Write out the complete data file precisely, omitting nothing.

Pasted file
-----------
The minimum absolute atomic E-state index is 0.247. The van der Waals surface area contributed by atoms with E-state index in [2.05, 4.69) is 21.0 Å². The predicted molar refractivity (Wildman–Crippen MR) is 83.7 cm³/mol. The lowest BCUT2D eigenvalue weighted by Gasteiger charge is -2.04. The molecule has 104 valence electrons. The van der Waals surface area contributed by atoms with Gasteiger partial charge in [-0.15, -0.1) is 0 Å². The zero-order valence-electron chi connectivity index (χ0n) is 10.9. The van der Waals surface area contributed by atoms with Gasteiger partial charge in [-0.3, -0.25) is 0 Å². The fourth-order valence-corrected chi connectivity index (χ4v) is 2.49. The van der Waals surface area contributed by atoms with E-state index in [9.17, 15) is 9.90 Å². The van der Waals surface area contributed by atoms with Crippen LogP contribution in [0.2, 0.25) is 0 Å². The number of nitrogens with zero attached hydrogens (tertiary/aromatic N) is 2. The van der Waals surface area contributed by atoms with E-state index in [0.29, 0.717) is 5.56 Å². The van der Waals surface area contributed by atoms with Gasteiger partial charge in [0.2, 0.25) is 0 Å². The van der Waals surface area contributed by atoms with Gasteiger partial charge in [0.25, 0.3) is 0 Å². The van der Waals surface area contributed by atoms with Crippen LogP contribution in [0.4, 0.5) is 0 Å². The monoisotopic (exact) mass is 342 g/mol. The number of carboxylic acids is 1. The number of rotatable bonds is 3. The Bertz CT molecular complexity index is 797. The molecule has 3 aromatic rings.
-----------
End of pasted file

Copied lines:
The minimum absolute atomic E-state index is 0.247. The van der Waals surface area contributed by atoms with E-state index in [2.05, 4.69) is 21.0 Å². The predicted molar refractivity (Wildman–Crippen MR) is 83.7 cm³/mol. The lowest BCUT2D eigenvalue weighted by Gasteiger charge is -2.04. The molecule has 104 valence electrons. The van der Waals surface area contributed by atoms with Gasteiger partial charge in [-0.15, -0.1) is 0 Å². The zero-order valence-electron chi connectivity index (χ0n) is 10.9. The van der Waals surface area contributed by atoms with Gasteiger partial charge in [-0.3, -0.25) is 0 Å². The fourth-order valence-corrected chi connectivity index (χ4v) is 2.49. The van der Waals surface area contributed by atoms with E-state index in [9.17, 15) is 9.90 Å². The van der Waals surface area contributed by atoms with Crippen LogP contribution in [0.2, 0.25) is 0 Å². The number of nitrogens with zero attached hydrogens (tertiary/aromatic N) is 2. The van der Waals surface area contributed by atoms with E-state index in [0.29, 0.717) is 5.56 Å². The van der Waals surface area contributed by atoms with Gasteiger partial charge in [0.2, 0.25) is 0 Å². The van der Waals surface area contributed by atoms with Gasteiger partial charge in [0.25, 0.3) is 0 Å². The van der Waals surface area contributed by atoms with Crippen LogP contribution in [0.4, 0.5) is 0 Å². The monoisotopic (exact) mass is 342 g/mol. The number of carboxylic acids is 1. The number of rotatable bonds is 3. The Bertz CT molecular complexity index is 797. The molecule has 3 aromatic rings.